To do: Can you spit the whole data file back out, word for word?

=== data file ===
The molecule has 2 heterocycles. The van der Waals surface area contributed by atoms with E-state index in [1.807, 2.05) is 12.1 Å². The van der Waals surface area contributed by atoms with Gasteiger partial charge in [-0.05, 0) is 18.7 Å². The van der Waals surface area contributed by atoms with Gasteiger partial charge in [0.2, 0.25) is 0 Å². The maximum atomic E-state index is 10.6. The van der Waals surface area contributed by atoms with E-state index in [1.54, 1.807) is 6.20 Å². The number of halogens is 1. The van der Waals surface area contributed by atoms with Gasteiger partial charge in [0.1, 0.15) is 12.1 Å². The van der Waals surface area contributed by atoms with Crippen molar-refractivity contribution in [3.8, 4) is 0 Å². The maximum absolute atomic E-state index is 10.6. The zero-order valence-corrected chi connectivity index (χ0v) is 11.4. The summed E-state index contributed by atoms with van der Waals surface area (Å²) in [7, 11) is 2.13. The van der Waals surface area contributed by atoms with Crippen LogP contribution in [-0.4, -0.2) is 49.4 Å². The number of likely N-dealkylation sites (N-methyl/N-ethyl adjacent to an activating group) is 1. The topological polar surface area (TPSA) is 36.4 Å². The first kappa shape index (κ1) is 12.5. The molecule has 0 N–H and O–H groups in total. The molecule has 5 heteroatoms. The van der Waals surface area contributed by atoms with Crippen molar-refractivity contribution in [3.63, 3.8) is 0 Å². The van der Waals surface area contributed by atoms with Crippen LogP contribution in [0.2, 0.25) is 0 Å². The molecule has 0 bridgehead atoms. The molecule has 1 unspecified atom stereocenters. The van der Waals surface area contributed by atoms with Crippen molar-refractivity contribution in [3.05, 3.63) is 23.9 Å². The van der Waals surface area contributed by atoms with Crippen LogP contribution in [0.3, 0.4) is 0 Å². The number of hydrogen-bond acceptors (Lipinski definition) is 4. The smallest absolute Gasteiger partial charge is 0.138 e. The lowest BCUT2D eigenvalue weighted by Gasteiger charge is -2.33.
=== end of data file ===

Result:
The molecule has 2 heterocycles. The van der Waals surface area contributed by atoms with E-state index in [1.807, 2.05) is 12.1 Å². The van der Waals surface area contributed by atoms with Gasteiger partial charge in [-0.05, 0) is 18.7 Å². The van der Waals surface area contributed by atoms with Gasteiger partial charge in [0.2, 0.25) is 0 Å². The maximum atomic E-state index is 10.6. The van der Waals surface area contributed by atoms with E-state index in [1.54, 1.807) is 6.20 Å². The number of halogens is 1. The van der Waals surface area contributed by atoms with Gasteiger partial charge in [0.1, 0.15) is 12.1 Å². The van der Waals surface area contributed by atoms with Crippen molar-refractivity contribution in [3.8, 4) is 0 Å². The maximum absolute atomic E-state index is 10.6. The zero-order valence-corrected chi connectivity index (χ0v) is 11.4. The summed E-state index contributed by atoms with van der Waals surface area (Å²) in [7, 11) is 2.13. The van der Waals surface area contributed by atoms with Crippen LogP contribution in [-0.4, -0.2) is 49.4 Å². The number of likely N-dealkylation sites (N-methyl/N-ethyl adjacent to an activating group) is 1. The topological polar surface area (TPSA) is 36.4 Å². The first kappa shape index (κ1) is 12.5. The molecule has 0 N–H and O–H groups in total. The molecule has 5 heteroatoms. The van der Waals surface area contributed by atoms with Crippen molar-refractivity contribution in [3.63, 3.8) is 0 Å². The van der Waals surface area contributed by atoms with Crippen LogP contribution in [0.2, 0.25) is 0 Å². The molecule has 0 bridgehead atoms. The molecule has 1 unspecified atom stereocenters. The van der Waals surface area contributed by atoms with Crippen molar-refractivity contribution in [3.05, 3.63) is 23.9 Å². The van der Waals surface area contributed by atoms with Crippen LogP contribution in [0.3, 0.4) is 0 Å². The number of hydrogen-bond acceptors (Lipinski definition) is 4. The smallest absolute Gasteiger partial charge is 0.138 e. The lowest BCUT2D eigenvalue weighted by Gasteiger charge is -2.33.